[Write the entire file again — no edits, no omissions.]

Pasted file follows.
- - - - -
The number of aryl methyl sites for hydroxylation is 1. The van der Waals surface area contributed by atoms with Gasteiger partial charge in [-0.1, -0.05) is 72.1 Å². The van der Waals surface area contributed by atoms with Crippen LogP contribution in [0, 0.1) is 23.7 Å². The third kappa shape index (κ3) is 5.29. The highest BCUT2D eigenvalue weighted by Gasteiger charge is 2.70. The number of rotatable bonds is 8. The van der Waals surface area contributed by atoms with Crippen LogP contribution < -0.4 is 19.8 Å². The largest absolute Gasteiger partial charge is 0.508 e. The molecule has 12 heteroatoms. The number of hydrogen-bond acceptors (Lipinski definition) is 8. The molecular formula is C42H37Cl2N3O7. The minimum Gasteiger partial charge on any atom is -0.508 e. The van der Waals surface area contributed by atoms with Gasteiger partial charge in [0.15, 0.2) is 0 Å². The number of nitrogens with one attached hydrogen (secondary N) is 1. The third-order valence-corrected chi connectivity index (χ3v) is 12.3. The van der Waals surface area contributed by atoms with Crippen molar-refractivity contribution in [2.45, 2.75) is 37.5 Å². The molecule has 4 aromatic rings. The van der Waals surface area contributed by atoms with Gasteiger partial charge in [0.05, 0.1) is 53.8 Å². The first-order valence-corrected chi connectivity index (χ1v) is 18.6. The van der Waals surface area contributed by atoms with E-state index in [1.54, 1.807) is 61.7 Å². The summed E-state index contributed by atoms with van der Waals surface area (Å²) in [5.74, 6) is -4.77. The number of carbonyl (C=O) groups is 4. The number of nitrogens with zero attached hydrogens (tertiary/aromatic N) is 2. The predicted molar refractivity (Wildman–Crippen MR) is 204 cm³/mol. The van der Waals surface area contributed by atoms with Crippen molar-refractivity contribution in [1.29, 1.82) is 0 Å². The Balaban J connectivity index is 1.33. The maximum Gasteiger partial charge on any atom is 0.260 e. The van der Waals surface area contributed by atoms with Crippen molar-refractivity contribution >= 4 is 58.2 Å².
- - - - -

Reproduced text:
The number of aryl methyl sites for hydroxylation is 1. The van der Waals surface area contributed by atoms with Gasteiger partial charge in [-0.1, -0.05) is 72.1 Å². The van der Waals surface area contributed by atoms with Crippen LogP contribution in [0, 0.1) is 23.7 Å². The third kappa shape index (κ3) is 5.29. The highest BCUT2D eigenvalue weighted by Gasteiger charge is 2.70. The number of rotatable bonds is 8. The van der Waals surface area contributed by atoms with Crippen LogP contribution < -0.4 is 19.8 Å². The largest absolute Gasteiger partial charge is 0.508 e. The molecule has 12 heteroatoms. The number of hydrogen-bond acceptors (Lipinski definition) is 8. The molecular formula is C42H37Cl2N3O7. The minimum Gasteiger partial charge on any atom is -0.508 e. The van der Waals surface area contributed by atoms with Gasteiger partial charge in [0.15, 0.2) is 0 Å². The number of nitrogens with one attached hydrogen (secondary N) is 1. The third-order valence-corrected chi connectivity index (χ3v) is 12.3. The van der Waals surface area contributed by atoms with Crippen molar-refractivity contribution in [2.45, 2.75) is 37.5 Å². The molecule has 4 aromatic rings. The van der Waals surface area contributed by atoms with Gasteiger partial charge in [0.05, 0.1) is 53.8 Å². The first-order valence-corrected chi connectivity index (χ1v) is 18.6. The van der Waals surface area contributed by atoms with E-state index in [1.54, 1.807) is 61.7 Å². The summed E-state index contributed by atoms with van der Waals surface area (Å²) in [5.74, 6) is -4.77. The number of carbonyl (C=O) groups is 4. The number of nitrogens with zero attached hydrogens (tertiary/aromatic N) is 2. The predicted molar refractivity (Wildman–Crippen MR) is 204 cm³/mol. The van der Waals surface area contributed by atoms with Crippen molar-refractivity contribution in [1.29, 1.82) is 0 Å². The Balaban J connectivity index is 1.33. The maximum Gasteiger partial charge on any atom is 0.260 e. The van der Waals surface area contributed by atoms with Crippen molar-refractivity contribution >= 4 is 58.2 Å².